“You know, I have the greatest confidence in my son, Adam, but I have to admit, I said a few prayers when I saw him working with that nitro up there earlier hoping he knew what he was doing. He usually does, but that’s never stopped me from questioning him. You saw the temper and know the reaction I’ve gotten. He doesn’t back down easily because he’s got that confidence you mentioned earlier.”
“Where do they get it from, Ben, you know, that swagger and such, that Adam and Ellis have? That know-it-all attitude?”
With a grin, it was Ben’s turn to slap Clint on the shoulder. “Clint, I think you know that answer. Sometimes the obvious has to smack you in the face for you to see it.”
For a time, Clint was quiet. “Ben, if this stuff is so dangerous, why don’t they just use the black powder?”
“This can be mixed with gelatin and used in water. It can be put right to where the problem is and blast if clear in a short time. With black powder, we’d have to blast all around the problem area. It could take up to a year or more. With this, we can have those mines working again in a week. Virginia City is going to see a boom like you’ve never seen before.”
“Ben, could you use another word other than ‘boom’ please?”
Hearing the laughter from the two older men as they finished their work, Adam and Ellis were quiet until Ellis asked if Adam was upset with Clint.
“No, he has his opinions and I have mine. I won’t back down because he’s older. I have more knowledge of this material so he needs to respect that.”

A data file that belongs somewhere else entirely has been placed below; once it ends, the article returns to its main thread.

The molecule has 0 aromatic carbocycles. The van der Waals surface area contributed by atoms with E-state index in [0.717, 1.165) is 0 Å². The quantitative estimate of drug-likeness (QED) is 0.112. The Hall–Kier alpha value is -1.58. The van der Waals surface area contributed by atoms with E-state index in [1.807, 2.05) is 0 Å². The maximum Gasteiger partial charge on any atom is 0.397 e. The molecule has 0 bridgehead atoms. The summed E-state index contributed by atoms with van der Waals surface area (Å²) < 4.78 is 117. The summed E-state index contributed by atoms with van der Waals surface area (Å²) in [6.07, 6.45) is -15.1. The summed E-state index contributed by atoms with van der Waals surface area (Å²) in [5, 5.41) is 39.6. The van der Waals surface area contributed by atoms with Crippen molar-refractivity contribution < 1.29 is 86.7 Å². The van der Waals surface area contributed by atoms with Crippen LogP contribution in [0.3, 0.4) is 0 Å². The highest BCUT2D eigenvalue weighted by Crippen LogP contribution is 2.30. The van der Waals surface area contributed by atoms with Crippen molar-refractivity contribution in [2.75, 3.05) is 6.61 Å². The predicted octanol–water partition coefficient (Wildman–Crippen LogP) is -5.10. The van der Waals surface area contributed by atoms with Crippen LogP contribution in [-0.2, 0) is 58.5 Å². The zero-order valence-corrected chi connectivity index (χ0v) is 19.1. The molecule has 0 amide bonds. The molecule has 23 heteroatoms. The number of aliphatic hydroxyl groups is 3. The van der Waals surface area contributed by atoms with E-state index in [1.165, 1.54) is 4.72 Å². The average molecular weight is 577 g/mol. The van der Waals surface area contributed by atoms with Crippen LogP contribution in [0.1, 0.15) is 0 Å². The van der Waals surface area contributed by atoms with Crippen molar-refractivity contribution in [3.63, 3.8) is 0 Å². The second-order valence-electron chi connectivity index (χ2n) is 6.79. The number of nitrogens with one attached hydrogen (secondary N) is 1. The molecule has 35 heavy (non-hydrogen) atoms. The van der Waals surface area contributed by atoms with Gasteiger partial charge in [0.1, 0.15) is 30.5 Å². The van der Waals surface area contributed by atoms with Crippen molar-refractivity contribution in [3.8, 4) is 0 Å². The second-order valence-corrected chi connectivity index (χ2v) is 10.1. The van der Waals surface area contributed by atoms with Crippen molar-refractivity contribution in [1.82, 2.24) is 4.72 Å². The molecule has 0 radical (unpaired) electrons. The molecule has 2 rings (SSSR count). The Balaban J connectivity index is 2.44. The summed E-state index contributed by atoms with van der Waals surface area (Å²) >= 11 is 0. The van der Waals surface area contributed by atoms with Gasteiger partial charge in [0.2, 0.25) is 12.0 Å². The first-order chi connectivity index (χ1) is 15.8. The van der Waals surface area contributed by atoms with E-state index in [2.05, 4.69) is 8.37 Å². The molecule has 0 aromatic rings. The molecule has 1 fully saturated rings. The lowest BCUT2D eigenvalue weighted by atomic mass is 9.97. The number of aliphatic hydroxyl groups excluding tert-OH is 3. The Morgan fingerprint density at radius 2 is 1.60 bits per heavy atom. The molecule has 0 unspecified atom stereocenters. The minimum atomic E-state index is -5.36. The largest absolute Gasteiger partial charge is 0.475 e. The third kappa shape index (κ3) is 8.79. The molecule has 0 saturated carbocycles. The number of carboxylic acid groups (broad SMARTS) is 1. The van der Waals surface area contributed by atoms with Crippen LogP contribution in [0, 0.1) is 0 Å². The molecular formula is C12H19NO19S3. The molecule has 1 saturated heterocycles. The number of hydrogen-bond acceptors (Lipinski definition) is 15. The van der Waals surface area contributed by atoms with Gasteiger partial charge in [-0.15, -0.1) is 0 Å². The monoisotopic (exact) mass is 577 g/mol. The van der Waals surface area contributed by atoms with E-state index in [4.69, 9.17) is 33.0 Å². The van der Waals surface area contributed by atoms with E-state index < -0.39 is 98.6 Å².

“He’s worked with explosives since he was young.”
“He’s never worked with this. If it was black powder, I’d defer to his expertise. It isn’t, so I’ll trust what I know.”
“I’ve read about it too. You seem to know more than I know though.”
“I have access to more recent journals probably because of living in San Francisco.” Seeing the look on the young man’s face, Adam made an offer. “I could send some to you as I finish reading them. I can always get extra copies if I need them. If you let me know what kind of books you like, I’d ship some of those too.”
“Thank you. I would really appreciate that.”
“I know what it’s like not having enough to read. I was always on the lookout for the latest books when I was younger. Now I can get them, but it’s still like Christmas to find a new book at the store.”
“I never met a man like you before who would admit to liking books so much.”
Looking at his father talking with Clint, Adam had a wry smile. “Not everyone always appreciated that in me either, but I never let it stop me.”
Ellis sighed. “It’s not easy though, is it?”
“No, it’s not easy. But would it be easy trying to be someone you aren’t?”
“That would be impossible.”